Siblings are separated from parents or from each other either by way of natural or man-made calamity; they will keep bumping into one another throughout the film at apposite points, while their stories run parallel. They will recognise each other from an amulet, tattoo or song, and unite to defeat the villain. The noble Pandavas versus the greedy Kauravas in a modern-day Mahabharat, ensuring the perennial victory of good over evil.
Another favourite has the hero avenging the killing of a family member. This is sometimes extended to his own oppression at the hands of evil forces (corrupt cops and politicians, criminals, terrorists), at which—pushed to his limits of tolerance — he will resort to means fair or foul and clear his name and uphold the honour of his family.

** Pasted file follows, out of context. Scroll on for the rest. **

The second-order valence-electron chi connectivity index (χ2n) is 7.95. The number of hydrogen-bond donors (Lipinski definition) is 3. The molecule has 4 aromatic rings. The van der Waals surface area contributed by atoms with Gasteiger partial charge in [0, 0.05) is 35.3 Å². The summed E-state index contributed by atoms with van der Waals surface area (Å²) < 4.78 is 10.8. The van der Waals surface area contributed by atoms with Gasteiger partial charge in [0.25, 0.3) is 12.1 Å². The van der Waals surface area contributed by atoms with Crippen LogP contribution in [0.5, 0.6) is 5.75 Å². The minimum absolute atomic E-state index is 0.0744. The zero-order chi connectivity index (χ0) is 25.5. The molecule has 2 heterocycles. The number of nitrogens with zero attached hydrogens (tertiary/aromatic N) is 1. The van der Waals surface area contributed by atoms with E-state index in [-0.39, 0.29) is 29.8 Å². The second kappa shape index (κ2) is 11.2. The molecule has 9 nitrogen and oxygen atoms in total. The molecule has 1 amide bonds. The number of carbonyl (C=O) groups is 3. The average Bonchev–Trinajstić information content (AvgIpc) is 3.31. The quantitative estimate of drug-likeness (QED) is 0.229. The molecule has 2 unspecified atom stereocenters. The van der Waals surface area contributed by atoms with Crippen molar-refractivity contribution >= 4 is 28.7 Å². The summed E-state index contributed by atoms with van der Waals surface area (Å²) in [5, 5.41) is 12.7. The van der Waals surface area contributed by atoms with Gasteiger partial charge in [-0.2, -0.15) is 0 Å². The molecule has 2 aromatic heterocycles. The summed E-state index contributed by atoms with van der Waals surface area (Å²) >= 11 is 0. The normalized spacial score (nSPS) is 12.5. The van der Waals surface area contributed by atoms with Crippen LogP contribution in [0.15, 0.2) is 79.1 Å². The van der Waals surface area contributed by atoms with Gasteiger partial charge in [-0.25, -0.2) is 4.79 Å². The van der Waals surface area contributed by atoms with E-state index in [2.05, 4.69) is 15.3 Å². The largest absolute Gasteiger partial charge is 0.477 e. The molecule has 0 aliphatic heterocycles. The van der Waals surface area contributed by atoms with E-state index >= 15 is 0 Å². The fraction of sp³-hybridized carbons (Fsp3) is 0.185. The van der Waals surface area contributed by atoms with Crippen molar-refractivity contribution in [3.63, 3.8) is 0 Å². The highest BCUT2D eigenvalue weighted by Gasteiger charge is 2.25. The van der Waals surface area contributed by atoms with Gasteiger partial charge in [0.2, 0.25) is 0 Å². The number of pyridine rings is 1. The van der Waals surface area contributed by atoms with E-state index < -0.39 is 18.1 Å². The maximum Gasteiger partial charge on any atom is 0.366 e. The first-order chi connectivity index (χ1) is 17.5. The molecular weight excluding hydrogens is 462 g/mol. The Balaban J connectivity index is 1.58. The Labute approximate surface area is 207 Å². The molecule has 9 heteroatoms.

The latest trend, besides youthful romance, is patriotism. Mainstream films are always quick to catch on to and merrily distort popular sentiment, and after terrorism entered India, patriotism has become an important component of the Indian film. Villains are not just ornery bad guys now, they are international terrorists. And the hero’s duties are no longer confined to saving heroines in distress, but to save Bharat Mata from The Enemy — whether it is the dreadful ISI guys from across the border, or the amoral influences of the Wicked West that threaten to destroy Indian culture.